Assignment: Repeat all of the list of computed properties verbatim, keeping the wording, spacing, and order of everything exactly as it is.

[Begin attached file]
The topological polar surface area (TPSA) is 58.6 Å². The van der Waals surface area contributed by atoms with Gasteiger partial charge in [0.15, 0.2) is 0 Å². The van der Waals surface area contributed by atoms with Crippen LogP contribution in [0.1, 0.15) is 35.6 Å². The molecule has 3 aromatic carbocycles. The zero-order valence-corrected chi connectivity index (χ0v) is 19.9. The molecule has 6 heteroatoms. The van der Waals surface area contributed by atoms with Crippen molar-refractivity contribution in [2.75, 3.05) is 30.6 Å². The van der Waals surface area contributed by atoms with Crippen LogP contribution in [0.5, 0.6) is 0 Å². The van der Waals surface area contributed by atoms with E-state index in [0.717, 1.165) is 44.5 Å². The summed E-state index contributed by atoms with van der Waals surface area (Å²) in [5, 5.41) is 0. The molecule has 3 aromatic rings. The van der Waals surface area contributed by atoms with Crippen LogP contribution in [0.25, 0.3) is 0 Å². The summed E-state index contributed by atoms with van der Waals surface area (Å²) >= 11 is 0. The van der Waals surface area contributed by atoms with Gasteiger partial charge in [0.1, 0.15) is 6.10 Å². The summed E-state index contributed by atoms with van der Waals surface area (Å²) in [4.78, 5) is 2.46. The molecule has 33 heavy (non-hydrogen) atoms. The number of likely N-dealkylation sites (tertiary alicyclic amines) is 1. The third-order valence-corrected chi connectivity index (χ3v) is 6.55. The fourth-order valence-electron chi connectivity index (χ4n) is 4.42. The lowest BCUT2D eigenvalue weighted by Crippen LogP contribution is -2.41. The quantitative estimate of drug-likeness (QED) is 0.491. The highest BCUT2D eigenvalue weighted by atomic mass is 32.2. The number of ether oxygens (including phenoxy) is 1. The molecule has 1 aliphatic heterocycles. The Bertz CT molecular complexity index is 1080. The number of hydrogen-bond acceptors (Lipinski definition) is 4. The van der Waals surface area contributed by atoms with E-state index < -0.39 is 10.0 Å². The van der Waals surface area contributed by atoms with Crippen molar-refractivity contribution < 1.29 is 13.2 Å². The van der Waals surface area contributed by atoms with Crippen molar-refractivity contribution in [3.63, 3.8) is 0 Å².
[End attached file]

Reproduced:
The topological polar surface area (TPSA) is 58.6 Å². The van der Waals surface area contributed by atoms with Gasteiger partial charge in [0.15, 0.2) is 0 Å². The van der Waals surface area contributed by atoms with Crippen LogP contribution in [0.1, 0.15) is 35.6 Å². The molecule has 3 aromatic carbocycles. The zero-order valence-corrected chi connectivity index (χ0v) is 19.9. The molecule has 6 heteroatoms. The van der Waals surface area contributed by atoms with Crippen molar-refractivity contribution in [2.75, 3.05) is 30.6 Å². The van der Waals surface area contributed by atoms with Crippen LogP contribution in [0.5, 0.6) is 0 Å². The van der Waals surface area contributed by atoms with E-state index in [0.717, 1.165) is 44.5 Å². The summed E-state index contributed by atoms with van der Waals surface area (Å²) in [5, 5.41) is 0. The molecule has 3 aromatic rings. The van der Waals surface area contributed by atoms with Crippen LogP contribution in [0.25, 0.3) is 0 Å². The summed E-state index contributed by atoms with van der Waals surface area (Å²) >= 11 is 0. The van der Waals surface area contributed by atoms with Gasteiger partial charge in [0.1, 0.15) is 6.10 Å². The summed E-state index contributed by atoms with van der Waals surface area (Å²) in [4.78, 5) is 2.46. The molecule has 33 heavy (non-hydrogen) atoms. The number of likely N-dealkylation sites (tertiary alicyclic amines) is 1. The third-order valence-corrected chi connectivity index (χ3v) is 6.55. The fourth-order valence-electron chi connectivity index (χ4n) is 4.42. The lowest BCUT2D eigenvalue weighted by Crippen LogP contribution is -2.41. The quantitative estimate of drug-likeness (QED) is 0.491. The highest BCUT2D eigenvalue weighted by atomic mass is 32.2. The number of ether oxygens (including phenoxy) is 1. The molecule has 1 aliphatic heterocycles. The Bertz CT molecular complexity index is 1080. The number of hydrogen-bond acceptors (Lipinski definition) is 4. The van der Waals surface area contributed by atoms with E-state index < -0.39 is 10.0 Å². The van der Waals surface area contributed by atoms with Crippen molar-refractivity contribution < 1.29 is 13.2 Å². The van der Waals surface area contributed by atoms with Crippen molar-refractivity contribution in [3.63, 3.8) is 0 Å².